Of course, I had to find out whether Dragon praised the game with 5/5 stars or slammed it with 4/5 stars, but it doesn't appear that they reviewed it--which is odd given its tabletop lineage. I would have thought they'd prioritize this one. I was also curious if our old Amiga Computing friend, Stuart Campbell, had written a review. His assessment of the first game remains my all-time favorite hyperbolic review quote: "If you took the Pacific Ocean, stacked another Pacific Ocean on top of it, and then attached two more Pacific Oceans to either end, it wouldn't be quite as deep as MegaTraveller 1." Alas, despite his praise, he seems to have missed the sequel. In general, Amiga magazines rated it poorly. I'd like to make fun of them like I usually do and say their primary complaint was the graphics, but only a few mention graphics. Most of them just thought it was boring.

Although both this game and its predecessor were products of Paragon Software, the specific teams don't share many of the same names. In particular, Paragon co-founder F. J. Lennon, credited with the manual in MegaTraveller 1, moves up to "writer" and "co-designer" here. In my MegaTraveller 1 review, I remarked that the manual was the best thing about the game, and you can see the quality of Lennon's writing in both the documentation for MegaTraveller 2 and the solid in-game text. Lennon isn't credited on Twilight 2000 (coming up soon), and I suspect the game will suffer accordingly. We'll see his work again on Challenge of the Five Realms (1992).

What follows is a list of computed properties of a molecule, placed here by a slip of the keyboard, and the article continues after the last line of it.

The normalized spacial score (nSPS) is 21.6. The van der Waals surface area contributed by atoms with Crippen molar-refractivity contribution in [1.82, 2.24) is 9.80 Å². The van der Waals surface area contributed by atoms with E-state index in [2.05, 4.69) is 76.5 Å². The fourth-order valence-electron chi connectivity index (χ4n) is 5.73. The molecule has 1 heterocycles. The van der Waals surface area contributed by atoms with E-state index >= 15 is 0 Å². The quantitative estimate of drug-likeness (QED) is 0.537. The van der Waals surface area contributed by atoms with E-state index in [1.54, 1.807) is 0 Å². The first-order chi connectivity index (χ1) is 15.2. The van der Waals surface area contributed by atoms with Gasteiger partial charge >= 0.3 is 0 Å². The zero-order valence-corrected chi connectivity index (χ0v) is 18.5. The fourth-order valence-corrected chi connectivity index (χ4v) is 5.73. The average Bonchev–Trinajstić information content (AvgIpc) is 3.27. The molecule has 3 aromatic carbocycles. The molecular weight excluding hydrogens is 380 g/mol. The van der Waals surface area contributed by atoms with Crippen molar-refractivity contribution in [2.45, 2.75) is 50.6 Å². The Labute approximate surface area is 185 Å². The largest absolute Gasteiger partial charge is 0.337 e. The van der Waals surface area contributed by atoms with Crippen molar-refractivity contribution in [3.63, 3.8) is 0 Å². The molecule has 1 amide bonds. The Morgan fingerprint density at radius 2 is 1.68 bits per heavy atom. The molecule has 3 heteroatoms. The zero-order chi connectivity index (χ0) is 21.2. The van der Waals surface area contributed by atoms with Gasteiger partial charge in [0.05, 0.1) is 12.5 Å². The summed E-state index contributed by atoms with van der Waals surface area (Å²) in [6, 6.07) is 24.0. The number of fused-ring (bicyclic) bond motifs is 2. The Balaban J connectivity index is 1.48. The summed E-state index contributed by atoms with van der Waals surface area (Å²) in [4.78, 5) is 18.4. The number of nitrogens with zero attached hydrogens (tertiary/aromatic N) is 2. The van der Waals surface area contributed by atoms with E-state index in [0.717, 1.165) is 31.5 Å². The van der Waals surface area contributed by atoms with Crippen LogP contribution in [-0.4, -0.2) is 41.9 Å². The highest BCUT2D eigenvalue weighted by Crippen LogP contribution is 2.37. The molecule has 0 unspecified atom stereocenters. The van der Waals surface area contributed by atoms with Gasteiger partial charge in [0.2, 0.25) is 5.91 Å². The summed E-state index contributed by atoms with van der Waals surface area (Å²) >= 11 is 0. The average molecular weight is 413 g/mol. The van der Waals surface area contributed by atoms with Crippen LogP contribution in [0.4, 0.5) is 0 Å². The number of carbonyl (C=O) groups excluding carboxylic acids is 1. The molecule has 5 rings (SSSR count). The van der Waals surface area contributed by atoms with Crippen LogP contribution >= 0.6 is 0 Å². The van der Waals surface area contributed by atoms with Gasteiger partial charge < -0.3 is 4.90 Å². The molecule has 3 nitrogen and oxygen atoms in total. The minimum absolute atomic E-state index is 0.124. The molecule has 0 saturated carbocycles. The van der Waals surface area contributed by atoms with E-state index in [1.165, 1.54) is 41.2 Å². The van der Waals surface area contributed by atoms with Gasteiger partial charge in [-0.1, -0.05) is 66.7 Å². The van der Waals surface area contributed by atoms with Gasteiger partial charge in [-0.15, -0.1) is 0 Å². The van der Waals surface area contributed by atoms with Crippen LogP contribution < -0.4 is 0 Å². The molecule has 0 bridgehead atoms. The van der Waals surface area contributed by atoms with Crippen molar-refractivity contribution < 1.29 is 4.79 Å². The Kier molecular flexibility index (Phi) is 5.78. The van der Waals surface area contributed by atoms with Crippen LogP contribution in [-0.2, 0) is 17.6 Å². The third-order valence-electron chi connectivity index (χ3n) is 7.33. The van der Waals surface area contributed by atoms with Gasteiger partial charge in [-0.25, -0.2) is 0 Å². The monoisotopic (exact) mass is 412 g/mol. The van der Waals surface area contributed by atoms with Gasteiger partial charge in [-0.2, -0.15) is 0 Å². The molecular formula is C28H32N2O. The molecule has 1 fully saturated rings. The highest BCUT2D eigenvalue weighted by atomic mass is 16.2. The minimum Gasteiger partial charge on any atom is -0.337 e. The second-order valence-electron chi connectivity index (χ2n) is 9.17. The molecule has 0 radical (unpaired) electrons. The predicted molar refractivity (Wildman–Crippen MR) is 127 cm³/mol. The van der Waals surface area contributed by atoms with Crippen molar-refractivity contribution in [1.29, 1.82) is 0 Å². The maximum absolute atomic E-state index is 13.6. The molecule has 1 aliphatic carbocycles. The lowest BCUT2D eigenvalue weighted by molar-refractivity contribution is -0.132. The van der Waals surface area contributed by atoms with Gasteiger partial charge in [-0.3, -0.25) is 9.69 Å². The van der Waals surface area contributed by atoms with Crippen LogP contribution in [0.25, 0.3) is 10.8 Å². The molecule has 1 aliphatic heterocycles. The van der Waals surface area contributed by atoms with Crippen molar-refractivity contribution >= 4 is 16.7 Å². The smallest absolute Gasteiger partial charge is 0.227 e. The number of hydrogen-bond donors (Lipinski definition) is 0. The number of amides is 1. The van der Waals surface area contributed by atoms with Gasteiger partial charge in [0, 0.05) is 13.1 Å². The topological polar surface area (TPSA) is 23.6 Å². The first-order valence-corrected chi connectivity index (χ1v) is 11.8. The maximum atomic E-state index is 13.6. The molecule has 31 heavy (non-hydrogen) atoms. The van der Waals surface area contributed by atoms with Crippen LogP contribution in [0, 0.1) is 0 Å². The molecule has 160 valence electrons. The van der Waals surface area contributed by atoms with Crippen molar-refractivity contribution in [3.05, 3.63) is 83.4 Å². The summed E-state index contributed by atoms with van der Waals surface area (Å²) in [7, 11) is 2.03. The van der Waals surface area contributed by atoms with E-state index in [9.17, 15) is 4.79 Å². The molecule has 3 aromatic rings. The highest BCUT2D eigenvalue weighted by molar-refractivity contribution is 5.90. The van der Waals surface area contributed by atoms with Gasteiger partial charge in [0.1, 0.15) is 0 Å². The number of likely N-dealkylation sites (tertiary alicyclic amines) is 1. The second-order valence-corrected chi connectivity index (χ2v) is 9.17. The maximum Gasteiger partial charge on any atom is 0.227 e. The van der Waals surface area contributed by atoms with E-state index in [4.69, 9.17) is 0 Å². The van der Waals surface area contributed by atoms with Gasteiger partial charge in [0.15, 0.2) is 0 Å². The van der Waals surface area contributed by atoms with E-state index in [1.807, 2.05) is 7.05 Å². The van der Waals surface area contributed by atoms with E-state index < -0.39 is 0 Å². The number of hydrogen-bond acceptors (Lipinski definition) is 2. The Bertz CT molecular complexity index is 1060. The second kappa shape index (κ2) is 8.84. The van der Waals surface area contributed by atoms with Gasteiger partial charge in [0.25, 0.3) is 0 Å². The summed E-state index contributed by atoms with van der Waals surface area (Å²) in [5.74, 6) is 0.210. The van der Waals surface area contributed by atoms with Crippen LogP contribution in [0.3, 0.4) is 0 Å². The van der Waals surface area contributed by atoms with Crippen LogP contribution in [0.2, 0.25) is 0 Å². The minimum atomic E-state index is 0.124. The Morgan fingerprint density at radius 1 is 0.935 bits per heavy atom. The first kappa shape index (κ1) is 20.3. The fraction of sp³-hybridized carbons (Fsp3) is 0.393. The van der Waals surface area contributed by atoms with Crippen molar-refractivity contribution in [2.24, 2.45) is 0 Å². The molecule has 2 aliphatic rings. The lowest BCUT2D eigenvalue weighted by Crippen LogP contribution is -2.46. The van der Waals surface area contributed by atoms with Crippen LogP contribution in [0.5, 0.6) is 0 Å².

Paragon wouldn't last another year. Although it released 13 titles between 1989 and 1991, most under either its GDW or Marvel licenses, none of them got good reviews. MicroProse bought the company in 1992 and either didn't acquire their GDW and Marvel contracts or didn't care to develop more games based on them. GDW, its attempts to translate its properties to the computer having been bungled thrice by Paragon, itself went out of business in 1996. Traveller, despite all its acclaim as a tabletop game, never saw another computer edition. Or hasn't seen one yet, perhaps I should say.

[Edit: Long after originally posting this entry, I found the ad below for both Twilight: 2001 and MegaTraveller 3: The Unknown Worlds. The games are promised by Microplay, a division of MicroProse, suggesting that MicroProse got the rights to the GDW licenses. But despite this full-page ad in the August 1992 Computer Gaming World, nothing was ever heard of these games again.]